The triskeles proper, composed of three human legs, is younger than the triple spiral, found in decorations on Greek pottery especially as a design shown on hoplite shields, and later also minted on Greek and Anatolian coinage. An early example is found on the shield of Achilles in an Attic hydria of the late 6th century BCE.[13] It is found on coinage in Lycia
TheTrump coat of arms was granted after a four year battle
THE REAL REASON WHY THERE WAS A MAJOR FIGHT OVER THIS PARTICULAR COAT OF ARMS.  THIS particular Coat Of Arms is probably THE most important Coat of Arms in Existence.  

Norman Origin

The family derives its name from the district of the Forest of Lyons, north of the town of Lyons-la-Forêt in Haute Normandie, where the family seat was the Castle of Lyons. During the first decades of the 12th century, Henry I of England built a new castle in the district, the Château de Lyons-la-Forêt, where he died in 1135.[2][3][4]

The family name was originally ‘de Lyons’ (‘of [the Castle and Forest] of Lyons’). Later the ‘de’ was removed from the name of the family, producing merely ‘Lyons’; some branches subsequently removed the ‘s’ from the end of the word, producing ‘Lyon’.
Coat of Arms

Technically, the original arms of the family are described as, ‘Sable, a chevron between three lions sejant-guardant argent’. The crest is described as ‘On a chapeau gules, turned up ermine, a lion’s head erased argent’. The motto of the family is ‘Noli irritare leones’ (‘do not provoke the lions’).[1]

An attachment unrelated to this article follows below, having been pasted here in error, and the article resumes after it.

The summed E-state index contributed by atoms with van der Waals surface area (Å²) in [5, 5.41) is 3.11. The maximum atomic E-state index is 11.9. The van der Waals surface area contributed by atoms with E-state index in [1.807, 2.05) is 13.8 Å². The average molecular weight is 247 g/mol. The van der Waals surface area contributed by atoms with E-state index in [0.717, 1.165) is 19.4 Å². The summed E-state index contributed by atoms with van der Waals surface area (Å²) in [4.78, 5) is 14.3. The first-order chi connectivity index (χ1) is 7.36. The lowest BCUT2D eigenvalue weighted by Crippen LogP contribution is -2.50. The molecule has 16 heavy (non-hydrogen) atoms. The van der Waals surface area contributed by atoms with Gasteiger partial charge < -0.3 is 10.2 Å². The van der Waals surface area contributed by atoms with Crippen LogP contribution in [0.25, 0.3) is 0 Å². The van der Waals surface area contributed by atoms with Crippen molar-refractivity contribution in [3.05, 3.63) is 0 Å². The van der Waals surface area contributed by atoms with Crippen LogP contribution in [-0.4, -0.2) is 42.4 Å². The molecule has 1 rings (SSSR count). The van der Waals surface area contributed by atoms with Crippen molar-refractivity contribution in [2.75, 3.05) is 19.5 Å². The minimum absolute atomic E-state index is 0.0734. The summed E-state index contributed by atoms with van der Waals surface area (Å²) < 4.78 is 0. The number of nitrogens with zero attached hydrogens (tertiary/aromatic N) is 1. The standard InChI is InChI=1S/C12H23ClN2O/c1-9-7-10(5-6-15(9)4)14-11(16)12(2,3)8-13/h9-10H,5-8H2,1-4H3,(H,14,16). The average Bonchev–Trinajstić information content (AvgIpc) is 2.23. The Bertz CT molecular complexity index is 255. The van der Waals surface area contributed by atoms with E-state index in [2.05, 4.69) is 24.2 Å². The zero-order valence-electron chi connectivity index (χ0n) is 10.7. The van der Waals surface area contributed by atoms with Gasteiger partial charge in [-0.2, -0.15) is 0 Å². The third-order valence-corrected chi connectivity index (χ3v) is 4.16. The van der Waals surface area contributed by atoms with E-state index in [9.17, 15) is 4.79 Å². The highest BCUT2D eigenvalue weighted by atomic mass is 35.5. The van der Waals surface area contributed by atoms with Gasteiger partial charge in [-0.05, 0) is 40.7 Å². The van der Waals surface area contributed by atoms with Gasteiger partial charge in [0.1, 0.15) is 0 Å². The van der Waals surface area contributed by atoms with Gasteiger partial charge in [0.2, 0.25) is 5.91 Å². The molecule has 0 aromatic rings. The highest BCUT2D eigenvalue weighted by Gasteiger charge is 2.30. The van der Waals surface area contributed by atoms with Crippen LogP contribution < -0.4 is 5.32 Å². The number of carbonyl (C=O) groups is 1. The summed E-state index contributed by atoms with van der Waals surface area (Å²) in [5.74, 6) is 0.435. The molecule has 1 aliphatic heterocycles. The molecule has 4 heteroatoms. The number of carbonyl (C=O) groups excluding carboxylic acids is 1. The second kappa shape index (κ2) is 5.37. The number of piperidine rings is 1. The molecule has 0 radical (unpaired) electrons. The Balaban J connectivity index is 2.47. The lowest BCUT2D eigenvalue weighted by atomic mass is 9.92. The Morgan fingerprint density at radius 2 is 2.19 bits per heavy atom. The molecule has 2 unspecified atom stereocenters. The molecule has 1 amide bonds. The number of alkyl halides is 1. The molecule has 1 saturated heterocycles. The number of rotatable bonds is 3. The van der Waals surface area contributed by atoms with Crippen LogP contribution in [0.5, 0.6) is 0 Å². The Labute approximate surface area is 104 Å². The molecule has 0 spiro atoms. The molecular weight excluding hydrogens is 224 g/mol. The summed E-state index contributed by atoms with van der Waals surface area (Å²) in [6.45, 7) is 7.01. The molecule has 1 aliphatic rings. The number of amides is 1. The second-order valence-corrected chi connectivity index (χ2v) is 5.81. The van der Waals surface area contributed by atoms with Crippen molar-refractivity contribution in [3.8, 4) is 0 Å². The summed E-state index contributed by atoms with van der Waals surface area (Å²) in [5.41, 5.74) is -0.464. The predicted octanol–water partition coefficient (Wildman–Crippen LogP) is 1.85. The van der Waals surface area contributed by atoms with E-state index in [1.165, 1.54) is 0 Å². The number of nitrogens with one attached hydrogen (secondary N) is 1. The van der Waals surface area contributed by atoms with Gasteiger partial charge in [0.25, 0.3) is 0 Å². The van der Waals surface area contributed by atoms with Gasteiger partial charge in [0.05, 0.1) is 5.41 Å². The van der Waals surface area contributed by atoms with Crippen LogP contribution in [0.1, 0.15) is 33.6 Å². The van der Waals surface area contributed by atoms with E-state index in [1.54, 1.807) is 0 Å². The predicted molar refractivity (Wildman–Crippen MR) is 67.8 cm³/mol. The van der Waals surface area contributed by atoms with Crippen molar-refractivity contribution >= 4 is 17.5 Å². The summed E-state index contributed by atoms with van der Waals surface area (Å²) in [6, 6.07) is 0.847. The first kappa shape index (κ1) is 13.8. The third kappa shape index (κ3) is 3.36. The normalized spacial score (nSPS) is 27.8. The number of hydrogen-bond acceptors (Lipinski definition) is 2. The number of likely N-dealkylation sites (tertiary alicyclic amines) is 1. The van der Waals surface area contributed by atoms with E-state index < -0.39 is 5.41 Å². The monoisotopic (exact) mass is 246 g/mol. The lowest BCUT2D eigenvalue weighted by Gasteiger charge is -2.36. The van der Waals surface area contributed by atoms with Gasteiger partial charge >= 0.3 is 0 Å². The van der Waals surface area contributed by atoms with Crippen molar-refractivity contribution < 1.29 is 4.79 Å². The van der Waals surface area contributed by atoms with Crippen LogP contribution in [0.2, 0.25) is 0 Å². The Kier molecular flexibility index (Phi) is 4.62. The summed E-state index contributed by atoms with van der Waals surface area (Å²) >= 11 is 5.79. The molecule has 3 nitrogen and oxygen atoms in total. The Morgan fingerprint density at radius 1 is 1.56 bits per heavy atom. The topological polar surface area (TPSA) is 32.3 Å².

Here is a comparison of the LYON Family crest, the Davies Family Crest and the TRUMP Family Crest.

the Lyon family

History of a unique family which eventually produced the Queen of England and the Commonwealth.Home The Lyon family Genealogy Book Contact & info. The Lyon family . 1066 – 2015. Brief summary of the Lyon story – 3 minutes + A Most Amazing Family-the book. Sir John Lyon born 1289 at Warkworth, Northamptonshire.

Lugh, Celtic Sun God, Shining One, Celtic Mythology

The god Lugh whose name means “shining one” was a Celtic sun god.He was handsome, perpetually youthful, and full of life and energy. This energy manifests itself especially in the number of skills he had, according to legend, mastered. He was the patron god of Lugdunum (cur: Lyon, France) and a solar deity.


Master of All Skills; The Shining One

Also known as: Lug; Luc (Root of Lucifer, Lucern, Lucy)


Feast: 1 August

Lugh, Lord of Craftsmanship, Light, Victory and War, is a master builder, harper, poet, warrior, sorcerer, metalworker, cupbearer and physician. It’s hard to envision anything at which Lugh does not excel.  (Right as he is king of the Fallen.  The fallen who taught mankind the “CRAFTS”.  He was also the Head Musician in Heaven, and his body is a musical instrument.) 

Lugh was venerated throughout the ancient Celtic world. Modern scholars perceive him as especially significant because his veneration indicates the existence of pan-Celtic spiritual traditions. (Celts once ruled a huge swathe of continental Europe before being forced to the very edges of the continent.)  (Don’t kid yourself, they still rule.)

Lugh’s name is spelled variously depending on location. Lugh is the Irish spelling; in Wales he is Lleu Llaw Gyffes, the “Bright One of the Skillful Hand.” In Europe, he was called Lugos, meaning “raven.”

Favored people:

Lugh is the patron of artisans, crafts people, poets and artists. He also protects and guides physicians, soldiers and warriors of all kinds.